Mr. Speaker, I rise on a question of privilege with regard to the very grave matter relating to information I requested through Question No. 94 on the order paper.
Events have led me to believe that there has been a deliberate attempt to deny me the information by the Deputy Prime Minister and his staff with respect to the question. Accordingly I charge the minister with contempt of the House.
On December 3, 2001, I used an order paper question to ask for details about all real estate sales by Canada Lands, a crown corporation that sells surplus federal properties which at the time reported to the minister of public works and now reports to the Deputy Prime Minister.
My question sought information about all land sales since the Liberals took power in 1993. I indicated my desire to receive this information within 45 days pursuant to Standing Order 39(5)( a ). As you are aware, Mr. Speaker, the 45 day period has long lapsed and according to new procedures a committee investigation could be launched to look into this matter pursuant to Standing Order 39(5)( b ).
Under normal circumstances I would await the outcome of such an investigation. However I am in possession of information that elevates this matter to privilege. This is not a case of mere negligence or incompetence but involves and requires the attention of the House and a resolution through its authority. As a result, I am duty bound to bring this matter to your attention, Mr. Speaker.
While we may have a new procedure to deal with late questions in committee, order paper questions are instruments of the House and contempt against such proceedings must be dealt with in the House itself.
Before I present my evidence regarding the withholding of the information, I would like to set the procedural stage for this question of privilege. I requested information from the government through Standing Order 39(1) which states:
Questions may be placed on the Order Paper seeking information from Ministers of the Crown relating to public affairs; and from other Members, relating to any bill, motion or other public matter connected with the business of the House, in which such Members may be concerned;--
On December 16, 1980, at page 5797 of Hansard the Speaker ruled:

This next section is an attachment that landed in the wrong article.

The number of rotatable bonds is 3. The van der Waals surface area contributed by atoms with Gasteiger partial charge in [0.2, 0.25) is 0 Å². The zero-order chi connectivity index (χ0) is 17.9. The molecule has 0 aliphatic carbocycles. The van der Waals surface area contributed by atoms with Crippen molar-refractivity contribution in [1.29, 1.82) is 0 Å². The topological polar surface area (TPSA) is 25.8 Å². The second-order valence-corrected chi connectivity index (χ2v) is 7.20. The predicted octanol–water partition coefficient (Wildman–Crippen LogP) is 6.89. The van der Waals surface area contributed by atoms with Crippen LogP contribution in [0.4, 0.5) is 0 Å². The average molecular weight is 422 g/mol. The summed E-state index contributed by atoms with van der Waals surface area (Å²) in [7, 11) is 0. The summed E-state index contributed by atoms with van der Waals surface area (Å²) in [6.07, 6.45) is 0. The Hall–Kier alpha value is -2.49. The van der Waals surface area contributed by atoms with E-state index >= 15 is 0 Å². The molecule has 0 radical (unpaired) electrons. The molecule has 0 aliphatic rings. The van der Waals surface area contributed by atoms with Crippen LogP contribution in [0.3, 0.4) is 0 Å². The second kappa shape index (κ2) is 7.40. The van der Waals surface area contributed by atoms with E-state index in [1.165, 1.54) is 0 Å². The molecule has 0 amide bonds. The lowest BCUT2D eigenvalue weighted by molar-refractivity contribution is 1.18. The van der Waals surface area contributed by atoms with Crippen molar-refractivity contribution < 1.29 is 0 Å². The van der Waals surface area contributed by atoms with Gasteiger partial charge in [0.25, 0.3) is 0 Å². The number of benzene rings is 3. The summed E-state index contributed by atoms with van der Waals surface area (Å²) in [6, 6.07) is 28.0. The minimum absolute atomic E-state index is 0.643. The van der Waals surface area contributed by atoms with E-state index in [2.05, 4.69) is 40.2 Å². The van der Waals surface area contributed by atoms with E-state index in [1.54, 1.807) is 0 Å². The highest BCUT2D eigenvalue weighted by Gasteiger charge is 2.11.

While it is correct to say that the government is not required by our rules to answer written or oral questions, it would be bold to suggest that no circumstances could ever exist for a prima facie question of privilege to be made where there was a deliberate attempt to deny answers to an hon. member--
As I stated earlier, I requested information under the provisions of Standing Order 39 on December 3, 2001, and the deadline to answer my question pursuant to Standing Order 39(5) had lapsed.
Yesterday a National Post reporter called Canada Lands to find out why the information I requested through Q-94 had not yet been delivered to me. You may find this article, Mr. Speaker, in today's National Post .
The reporter, Andrew McIntosh, put his question to Gordon McIvor, a vice-president of communications for Canada Lands. Mr. McIvor replied that information was sent off to the minister's office several weeks ago. The National Post article reported Mr. McIvor as saying:
It's all been completed and it all went to the minister's office, two weeks ago, three weeks ago. There's absolutely no reason why it shouldn't have been passed on to--
And he mentions my name.
The information I sought has been available for some time. The government agency responsible, Canada Lands, has complied with my request but the Deputy Prime Minister and his staff acting as the middle agent have deliberately withheld information from parliament for several weeks now. This dismissive view of the House and its members is contemptuous.
As members of parliament it is our duty to scrutinize the government and to hold it to account. The order paper question is one of those tools that we as members use to seek information from the government. The order paper question is part of our rules and is considered a proceeding of parliament commanding respect from ministers and necessitating protection by the House.
I ask that you allow me to move the appropriate motion to secure that protection and to bring a swift resolution to this matter.